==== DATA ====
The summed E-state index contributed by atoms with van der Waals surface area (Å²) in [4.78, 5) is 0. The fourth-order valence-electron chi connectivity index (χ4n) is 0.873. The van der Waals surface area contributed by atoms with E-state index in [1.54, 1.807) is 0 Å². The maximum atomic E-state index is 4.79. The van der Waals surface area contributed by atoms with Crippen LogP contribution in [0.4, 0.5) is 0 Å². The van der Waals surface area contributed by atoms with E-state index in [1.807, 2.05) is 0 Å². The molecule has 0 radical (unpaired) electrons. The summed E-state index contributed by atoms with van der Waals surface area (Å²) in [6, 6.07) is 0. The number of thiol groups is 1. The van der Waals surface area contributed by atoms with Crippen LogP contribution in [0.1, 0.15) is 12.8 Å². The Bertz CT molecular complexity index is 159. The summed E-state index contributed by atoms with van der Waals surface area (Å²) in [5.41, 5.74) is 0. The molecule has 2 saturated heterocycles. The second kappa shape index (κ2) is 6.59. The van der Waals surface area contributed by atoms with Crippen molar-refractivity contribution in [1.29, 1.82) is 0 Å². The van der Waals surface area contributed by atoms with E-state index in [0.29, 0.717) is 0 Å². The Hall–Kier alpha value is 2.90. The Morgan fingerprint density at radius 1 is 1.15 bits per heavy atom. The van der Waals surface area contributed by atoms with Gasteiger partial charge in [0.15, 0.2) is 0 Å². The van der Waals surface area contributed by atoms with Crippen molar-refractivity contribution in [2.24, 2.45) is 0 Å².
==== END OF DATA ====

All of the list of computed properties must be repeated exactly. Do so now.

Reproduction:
The summed E-state index contributed by atoms with van der Waals surface area (Å²) in [4.78, 5) is 0. The fourth-order valence-electron chi connectivity index (χ4n) is 0.873. The van der Waals surface area contributed by atoms with E-state index in [1.54, 1.807) is 0 Å². The maximum atomic E-state index is 4.79. The van der Waals surface area contributed by atoms with Crippen LogP contribution in [0.4, 0.5) is 0 Å². The van der Waals surface area contributed by atoms with E-state index in [1.807, 2.05) is 0 Å². The molecule has 0 radical (unpaired) electrons. The summed E-state index contributed by atoms with van der Waals surface area (Å²) in [6, 6.07) is 0. The number of thiol groups is 1. The van der Waals surface area contributed by atoms with Crippen LogP contribution in [0.1, 0.15) is 12.8 Å². The Bertz CT molecular complexity index is 159. The summed E-state index contributed by atoms with van der Waals surface area (Å²) in [5.41, 5.74) is 0. The molecule has 2 saturated heterocycles. The second kappa shape index (κ2) is 6.59. The van der Waals surface area contributed by atoms with Crippen molar-refractivity contribution in [1.29, 1.82) is 0 Å². The van der Waals surface area contributed by atoms with E-state index in [0.29, 0.717) is 0 Å². The Hall–Kier alpha value is 2.90. The Morgan fingerprint density at radius 1 is 1.15 bits per heavy atom. The van der Waals surface area contributed by atoms with Gasteiger partial charge in [0.15, 0.2) is 0 Å². The van der Waals surface area contributed by atoms with Crippen molar-refractivity contribution in [2.24, 2.45) is 0 Å².